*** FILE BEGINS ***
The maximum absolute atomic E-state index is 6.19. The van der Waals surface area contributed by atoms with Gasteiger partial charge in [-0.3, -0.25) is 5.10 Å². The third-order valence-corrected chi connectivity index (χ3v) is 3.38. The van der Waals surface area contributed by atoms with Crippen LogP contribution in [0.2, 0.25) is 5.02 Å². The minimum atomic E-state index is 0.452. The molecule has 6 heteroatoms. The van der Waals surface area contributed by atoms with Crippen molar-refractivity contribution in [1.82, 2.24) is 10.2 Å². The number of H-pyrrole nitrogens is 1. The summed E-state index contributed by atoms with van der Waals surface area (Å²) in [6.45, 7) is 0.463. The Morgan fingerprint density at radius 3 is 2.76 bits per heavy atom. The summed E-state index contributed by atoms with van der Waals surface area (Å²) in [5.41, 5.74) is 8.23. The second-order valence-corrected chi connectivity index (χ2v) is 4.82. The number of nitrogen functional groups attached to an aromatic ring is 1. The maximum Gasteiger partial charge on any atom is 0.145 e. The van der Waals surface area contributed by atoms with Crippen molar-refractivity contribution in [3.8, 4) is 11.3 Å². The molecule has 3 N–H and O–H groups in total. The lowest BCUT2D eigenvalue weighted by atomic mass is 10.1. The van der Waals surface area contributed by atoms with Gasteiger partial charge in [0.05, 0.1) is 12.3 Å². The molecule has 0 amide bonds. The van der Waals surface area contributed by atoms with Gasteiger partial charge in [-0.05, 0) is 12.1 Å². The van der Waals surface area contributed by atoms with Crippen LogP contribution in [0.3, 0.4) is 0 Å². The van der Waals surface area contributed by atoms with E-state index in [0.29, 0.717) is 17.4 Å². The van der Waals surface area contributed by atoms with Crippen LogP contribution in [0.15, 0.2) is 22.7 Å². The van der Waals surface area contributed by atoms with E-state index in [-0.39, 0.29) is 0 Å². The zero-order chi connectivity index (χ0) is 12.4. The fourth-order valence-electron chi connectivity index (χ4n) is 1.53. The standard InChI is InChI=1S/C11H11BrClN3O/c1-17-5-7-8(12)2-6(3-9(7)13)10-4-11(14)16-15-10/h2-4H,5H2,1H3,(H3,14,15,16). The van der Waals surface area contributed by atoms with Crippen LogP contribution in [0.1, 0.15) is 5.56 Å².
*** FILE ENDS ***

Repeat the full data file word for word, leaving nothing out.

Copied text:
The maximum absolute atomic E-state index is 6.19. The van der Waals surface area contributed by atoms with Gasteiger partial charge in [-0.3, -0.25) is 5.10 Å². The third-order valence-corrected chi connectivity index (χ3v) is 3.38. The van der Waals surface area contributed by atoms with Crippen LogP contribution in [0.2, 0.25) is 5.02 Å². The minimum atomic E-state index is 0.452. The molecule has 6 heteroatoms. The van der Waals surface area contributed by atoms with Crippen molar-refractivity contribution in [1.82, 2.24) is 10.2 Å². The number of H-pyrrole nitrogens is 1. The summed E-state index contributed by atoms with van der Waals surface area (Å²) in [6.45, 7) is 0.463. The Morgan fingerprint density at radius 3 is 2.76 bits per heavy atom. The summed E-state index contributed by atoms with van der Waals surface area (Å²) in [5.41, 5.74) is 8.23. The second-order valence-corrected chi connectivity index (χ2v) is 4.82. The number of nitrogen functional groups attached to an aromatic ring is 1. The maximum Gasteiger partial charge on any atom is 0.145 e. The van der Waals surface area contributed by atoms with Crippen molar-refractivity contribution in [3.8, 4) is 11.3 Å². The molecule has 3 N–H and O–H groups in total. The lowest BCUT2D eigenvalue weighted by atomic mass is 10.1. The van der Waals surface area contributed by atoms with Gasteiger partial charge in [0.05, 0.1) is 12.3 Å². The molecule has 0 amide bonds. The van der Waals surface area contributed by atoms with Gasteiger partial charge in [-0.05, 0) is 12.1 Å². The van der Waals surface area contributed by atoms with Crippen LogP contribution in [0.3, 0.4) is 0 Å². The van der Waals surface area contributed by atoms with E-state index in [0.29, 0.717) is 17.4 Å². The van der Waals surface area contributed by atoms with Crippen LogP contribution in [0.15, 0.2) is 22.7 Å². The van der Waals surface area contributed by atoms with E-state index in [-0.39, 0.29) is 0 Å². The zero-order chi connectivity index (χ0) is 12.4. The fourth-order valence-electron chi connectivity index (χ4n) is 1.53. The standard InChI is InChI=1S/C11H11BrClN3O/c1-17-5-7-8(12)2-6(3-9(7)13)10-4-11(14)16-15-10/h2-4H,5H2,1H3,(H3,14,15,16). The van der Waals surface area contributed by atoms with Crippen LogP contribution in [0.1, 0.15) is 5.56 Å².